American History museum gets Michelle Obama’s second inaugural gown

Video: First Lady Michelle Obama's second inaugural gown goes on display at the Smithsonian National Museum of American History.

The National Museum of American History is marking the 100th anniversary of one of its most popular exhibitions, “The First Ladies,” by displaying Michelle Obama’s second inaugural gown.

The floor-length, ruby-colored chiffon gown, designed by Jason Wu, is on loan from the White House for a year starting Tuesday and will be paired with Obama’s Jimmy Choo shoes in the exhibition center. Obama’s first inaugural gown, white with a long train, also designed by Wu, will not remain on display, but there will be a 2009 photo of the first lady wearing it.

(Nikki Kahn/The Washington Post) - President Obama and First Lady Michelle Obama attend the Inaugural Ball at the Walter E. Washington Convention Center in Washington, D.C., Jan. 21, 2013.

ASHLAND, MA - APRIL 15: J.P. Norden stands on the pavement as he's greeted by students from Ashland High School while walking in the 1st Annual Legs for Life Walk on April 15, 2014 in Ashland, Ma. The fund raising walk was put together by the Norden family, whose two sons, J.P. and Paul Norden lost their right legs during the Boston Marathon bombing in 2013. The walk took place on the exact Boston Marathon route on the first anniversary of the Boston Marathon bombing. (Photo by Ricky Carioti/The Washington Post)

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Although the museum collection includes a second dress from Ida McKinley and three inaugural dresses for Eleanor Roosevelt, whose husband Franklin D. Roosevelt was elected to four terms, typically the second dress is saved for display in the presidential library.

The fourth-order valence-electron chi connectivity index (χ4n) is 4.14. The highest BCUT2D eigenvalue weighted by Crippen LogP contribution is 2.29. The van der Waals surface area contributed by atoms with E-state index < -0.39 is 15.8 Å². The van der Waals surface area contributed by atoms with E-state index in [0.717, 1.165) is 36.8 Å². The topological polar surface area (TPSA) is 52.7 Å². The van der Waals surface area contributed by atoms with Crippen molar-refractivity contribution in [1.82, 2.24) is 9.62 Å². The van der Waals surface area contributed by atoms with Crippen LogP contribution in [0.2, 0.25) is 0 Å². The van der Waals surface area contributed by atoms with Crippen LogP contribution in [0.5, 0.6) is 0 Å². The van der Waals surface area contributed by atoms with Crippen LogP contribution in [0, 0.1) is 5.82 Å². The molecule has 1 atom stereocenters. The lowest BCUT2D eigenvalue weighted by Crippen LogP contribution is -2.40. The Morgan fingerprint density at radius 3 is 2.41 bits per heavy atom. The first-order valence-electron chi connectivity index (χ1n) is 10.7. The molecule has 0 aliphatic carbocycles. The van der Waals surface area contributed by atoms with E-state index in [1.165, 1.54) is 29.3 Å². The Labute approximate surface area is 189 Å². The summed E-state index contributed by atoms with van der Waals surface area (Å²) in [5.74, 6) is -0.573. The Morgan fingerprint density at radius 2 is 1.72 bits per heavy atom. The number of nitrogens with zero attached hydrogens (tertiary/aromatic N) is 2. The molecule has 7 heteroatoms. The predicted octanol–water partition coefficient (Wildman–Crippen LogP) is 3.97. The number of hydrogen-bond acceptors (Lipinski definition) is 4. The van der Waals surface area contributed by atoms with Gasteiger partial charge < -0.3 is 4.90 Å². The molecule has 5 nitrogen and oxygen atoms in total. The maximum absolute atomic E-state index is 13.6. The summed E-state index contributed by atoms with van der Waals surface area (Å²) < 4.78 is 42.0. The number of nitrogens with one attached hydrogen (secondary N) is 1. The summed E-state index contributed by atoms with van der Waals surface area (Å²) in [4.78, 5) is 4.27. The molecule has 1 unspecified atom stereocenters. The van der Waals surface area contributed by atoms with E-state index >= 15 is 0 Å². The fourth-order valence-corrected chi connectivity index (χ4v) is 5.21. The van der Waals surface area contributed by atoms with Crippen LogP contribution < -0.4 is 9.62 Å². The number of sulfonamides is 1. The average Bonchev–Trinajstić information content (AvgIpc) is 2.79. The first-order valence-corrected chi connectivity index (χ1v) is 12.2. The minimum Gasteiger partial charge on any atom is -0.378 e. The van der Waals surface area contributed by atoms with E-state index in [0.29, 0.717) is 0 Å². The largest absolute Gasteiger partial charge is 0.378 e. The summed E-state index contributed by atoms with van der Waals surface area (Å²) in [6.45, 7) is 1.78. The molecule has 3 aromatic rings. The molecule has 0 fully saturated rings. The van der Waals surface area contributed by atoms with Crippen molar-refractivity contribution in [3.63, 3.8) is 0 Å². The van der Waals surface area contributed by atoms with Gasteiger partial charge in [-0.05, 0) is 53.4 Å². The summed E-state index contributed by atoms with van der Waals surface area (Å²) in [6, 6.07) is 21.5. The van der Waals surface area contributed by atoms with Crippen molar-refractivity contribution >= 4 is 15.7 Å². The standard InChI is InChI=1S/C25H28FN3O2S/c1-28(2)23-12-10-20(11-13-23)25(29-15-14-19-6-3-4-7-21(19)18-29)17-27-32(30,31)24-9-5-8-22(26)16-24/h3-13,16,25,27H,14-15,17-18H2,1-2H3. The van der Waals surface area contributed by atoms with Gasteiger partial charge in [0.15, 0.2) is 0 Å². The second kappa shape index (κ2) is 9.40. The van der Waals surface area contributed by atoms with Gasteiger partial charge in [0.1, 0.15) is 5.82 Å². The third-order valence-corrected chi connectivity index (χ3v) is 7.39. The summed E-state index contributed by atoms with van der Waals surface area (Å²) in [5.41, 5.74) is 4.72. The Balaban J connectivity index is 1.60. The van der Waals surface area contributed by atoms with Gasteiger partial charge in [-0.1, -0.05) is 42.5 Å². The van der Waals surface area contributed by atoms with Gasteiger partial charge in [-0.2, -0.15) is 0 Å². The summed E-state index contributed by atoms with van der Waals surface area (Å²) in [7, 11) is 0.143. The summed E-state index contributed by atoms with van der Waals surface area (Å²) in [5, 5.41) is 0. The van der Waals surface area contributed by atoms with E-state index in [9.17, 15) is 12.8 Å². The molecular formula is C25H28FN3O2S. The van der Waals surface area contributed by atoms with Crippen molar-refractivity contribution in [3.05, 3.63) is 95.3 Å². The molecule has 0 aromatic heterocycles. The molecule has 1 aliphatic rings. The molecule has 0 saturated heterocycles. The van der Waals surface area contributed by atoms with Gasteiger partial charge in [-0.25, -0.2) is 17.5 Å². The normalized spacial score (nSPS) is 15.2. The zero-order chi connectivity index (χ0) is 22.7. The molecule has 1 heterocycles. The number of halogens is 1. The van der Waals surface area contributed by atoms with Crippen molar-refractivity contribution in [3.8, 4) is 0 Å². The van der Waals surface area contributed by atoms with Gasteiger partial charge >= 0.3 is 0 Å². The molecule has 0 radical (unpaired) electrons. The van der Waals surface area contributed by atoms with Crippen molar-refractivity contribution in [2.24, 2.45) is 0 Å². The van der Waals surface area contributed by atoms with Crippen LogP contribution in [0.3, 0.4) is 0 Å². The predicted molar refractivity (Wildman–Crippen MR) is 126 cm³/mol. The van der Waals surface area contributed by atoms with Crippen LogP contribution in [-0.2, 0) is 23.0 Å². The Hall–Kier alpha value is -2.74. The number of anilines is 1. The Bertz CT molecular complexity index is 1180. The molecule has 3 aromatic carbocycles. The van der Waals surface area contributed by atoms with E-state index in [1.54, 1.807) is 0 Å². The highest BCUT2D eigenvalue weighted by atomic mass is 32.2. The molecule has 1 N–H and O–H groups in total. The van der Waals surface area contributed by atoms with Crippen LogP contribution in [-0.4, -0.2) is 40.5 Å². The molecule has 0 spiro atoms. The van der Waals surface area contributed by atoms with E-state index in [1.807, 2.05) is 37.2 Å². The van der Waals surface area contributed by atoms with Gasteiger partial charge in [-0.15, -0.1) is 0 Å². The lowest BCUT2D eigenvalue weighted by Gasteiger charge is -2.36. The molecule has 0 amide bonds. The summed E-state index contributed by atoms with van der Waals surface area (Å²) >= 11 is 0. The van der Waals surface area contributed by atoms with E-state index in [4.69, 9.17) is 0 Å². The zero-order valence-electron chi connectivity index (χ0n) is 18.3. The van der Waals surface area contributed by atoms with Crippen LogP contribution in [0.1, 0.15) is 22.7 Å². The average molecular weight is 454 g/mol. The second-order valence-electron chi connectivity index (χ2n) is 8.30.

“ ‘The First Ladies’ collection will be 100 in February, so I was thinking it might be nice to start a new tradition for the second hundred years,” says Smithsonian curator Lisa Kathleen Graddy, who specializes in women’s political history. She says public interest in the gown is high, and it will be great “to give everyone a chance to see it since the presidential library won’t be available for eight years.”

The change in color from white to red is the most dramatic difference between Obama’s two inaugural gowns, but the second one is also “a slimmer dress. It’s cut velvet, not that cascade of crystal from the first one, so in a lot of ways, it’s a much simpler dress,” Graddy says. But “simple doesn’t mean less impact.”

The cut velvet glistens, Graddy says, even just coming out of the costume box. “It’s just an amazing flowing dress. It must have been wonderful to move in.”

The First Ladies

will display Michelle Obama’s second inaugural gown through January 2015. National Museum of American History, 14th Street and Constitution Ave. NW.


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